Pat and Sari's Honeymoon Bike Ride
Monday, April 21, 2008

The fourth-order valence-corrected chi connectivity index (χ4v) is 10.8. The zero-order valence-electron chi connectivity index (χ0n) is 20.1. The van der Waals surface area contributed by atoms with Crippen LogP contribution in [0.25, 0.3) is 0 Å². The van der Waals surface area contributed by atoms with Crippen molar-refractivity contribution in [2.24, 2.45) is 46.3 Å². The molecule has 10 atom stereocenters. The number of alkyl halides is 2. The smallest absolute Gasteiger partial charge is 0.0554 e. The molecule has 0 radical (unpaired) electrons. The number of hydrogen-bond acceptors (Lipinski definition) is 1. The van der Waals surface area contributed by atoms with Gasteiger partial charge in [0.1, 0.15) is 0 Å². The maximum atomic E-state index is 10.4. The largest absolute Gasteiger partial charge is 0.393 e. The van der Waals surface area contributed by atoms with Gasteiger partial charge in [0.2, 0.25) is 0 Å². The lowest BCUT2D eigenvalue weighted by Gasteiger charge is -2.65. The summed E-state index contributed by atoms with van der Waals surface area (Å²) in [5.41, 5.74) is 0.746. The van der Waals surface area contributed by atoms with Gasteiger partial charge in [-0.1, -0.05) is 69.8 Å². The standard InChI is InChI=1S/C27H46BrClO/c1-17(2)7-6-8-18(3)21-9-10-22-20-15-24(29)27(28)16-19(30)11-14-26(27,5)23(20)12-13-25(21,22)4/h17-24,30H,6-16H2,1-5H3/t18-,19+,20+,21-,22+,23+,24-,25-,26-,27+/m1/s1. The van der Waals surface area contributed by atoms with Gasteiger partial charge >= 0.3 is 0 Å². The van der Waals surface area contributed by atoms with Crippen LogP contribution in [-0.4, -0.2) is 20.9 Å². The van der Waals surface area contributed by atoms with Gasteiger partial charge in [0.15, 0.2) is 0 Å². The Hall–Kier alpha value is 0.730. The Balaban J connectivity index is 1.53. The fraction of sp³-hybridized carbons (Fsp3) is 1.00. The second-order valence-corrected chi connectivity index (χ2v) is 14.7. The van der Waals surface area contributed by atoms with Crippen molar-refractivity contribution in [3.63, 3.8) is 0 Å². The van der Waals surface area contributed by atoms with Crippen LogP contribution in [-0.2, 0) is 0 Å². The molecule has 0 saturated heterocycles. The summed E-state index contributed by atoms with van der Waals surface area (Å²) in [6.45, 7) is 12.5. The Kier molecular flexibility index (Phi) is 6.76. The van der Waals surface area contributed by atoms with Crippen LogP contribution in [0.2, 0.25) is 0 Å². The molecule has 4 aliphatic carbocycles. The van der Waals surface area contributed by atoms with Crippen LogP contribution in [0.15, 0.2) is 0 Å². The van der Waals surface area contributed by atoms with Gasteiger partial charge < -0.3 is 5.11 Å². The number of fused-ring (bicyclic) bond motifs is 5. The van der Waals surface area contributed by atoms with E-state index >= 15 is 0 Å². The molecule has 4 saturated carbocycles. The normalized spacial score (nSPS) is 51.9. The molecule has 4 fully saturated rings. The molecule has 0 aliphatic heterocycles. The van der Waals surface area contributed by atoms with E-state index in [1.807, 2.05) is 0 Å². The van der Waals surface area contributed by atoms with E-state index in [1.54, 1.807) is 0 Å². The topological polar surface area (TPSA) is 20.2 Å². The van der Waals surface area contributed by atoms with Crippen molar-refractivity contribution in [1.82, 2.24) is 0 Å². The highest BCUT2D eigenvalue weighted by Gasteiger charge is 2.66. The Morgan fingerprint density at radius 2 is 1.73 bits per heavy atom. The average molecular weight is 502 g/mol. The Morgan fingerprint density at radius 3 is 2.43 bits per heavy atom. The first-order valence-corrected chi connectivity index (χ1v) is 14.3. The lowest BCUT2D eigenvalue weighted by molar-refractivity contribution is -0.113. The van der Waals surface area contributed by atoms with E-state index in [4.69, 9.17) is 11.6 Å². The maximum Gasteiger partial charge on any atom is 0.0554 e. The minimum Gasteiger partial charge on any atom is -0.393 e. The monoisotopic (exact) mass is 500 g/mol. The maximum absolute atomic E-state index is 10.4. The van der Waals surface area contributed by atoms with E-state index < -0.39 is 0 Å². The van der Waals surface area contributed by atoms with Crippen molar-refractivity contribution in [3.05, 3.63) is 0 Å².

Very long and pretty grueling day, a total of 90 miles and the first 25 of them were very hilly. We left our comfy motel room at about 6:40 and rode a mile to breakfast and to pick up some sandwiches for lunch (our one and only supply stop today was in Kent, 52 miles away). We got on the road by 8:00, looking forward to a scenic ride through more stunning mountains. We had a nice ride for the first 5 miles or so, the winds seemed much calmer and it seemed like they would give us a break today. Then we hit the steep part. We had a 1,250-foot rise in about 10 miles, long stretches of around 10% grades. We had to stop several times to catch our breath in the first few miles. After we got a little more warmed up, we did better but it was still exhausting. We even began to groan when we saw a downhill stretch because we knew we'd just have to go up that much more. Another cute feature of this area - we saw a sign that said 'Loose Livestock'. We didn't see any wandering on the road, but apparently ranches span both sides of the road here, so they'd have a fence going up to the road on both sides and cattle grating across the road. Like going across 6 or 8 railroad tracks with no fill in between them. And of course, they usually occurred in a dip in the road. The worst one came at the bottom of a steep downhill, so that we had to brake hard to get across them and then start up the next steep part having lost all that momentum. There were a couple of steep downhills - about 500 feet down each. Going up that third incline - blessedly a little less steep, but still as long - I was just about ready to pack it in. The hills were pretty but not THAT pretty. The wind had picked up and always seemed to get gustiest at the steep parts. It was very discouraging to note that it was noon, 4 hours after we started, and we had only gone 20 miles, with 70 more ahead of us! Oh, but a half-hour of those first 4 was spent fixing a flat tire. We got that at mile 14. We passed the McDonald Observatory at mile 15 - the peak of our first incline. It would have been nice to visit, but it was up even more steep slope and we were already running very late.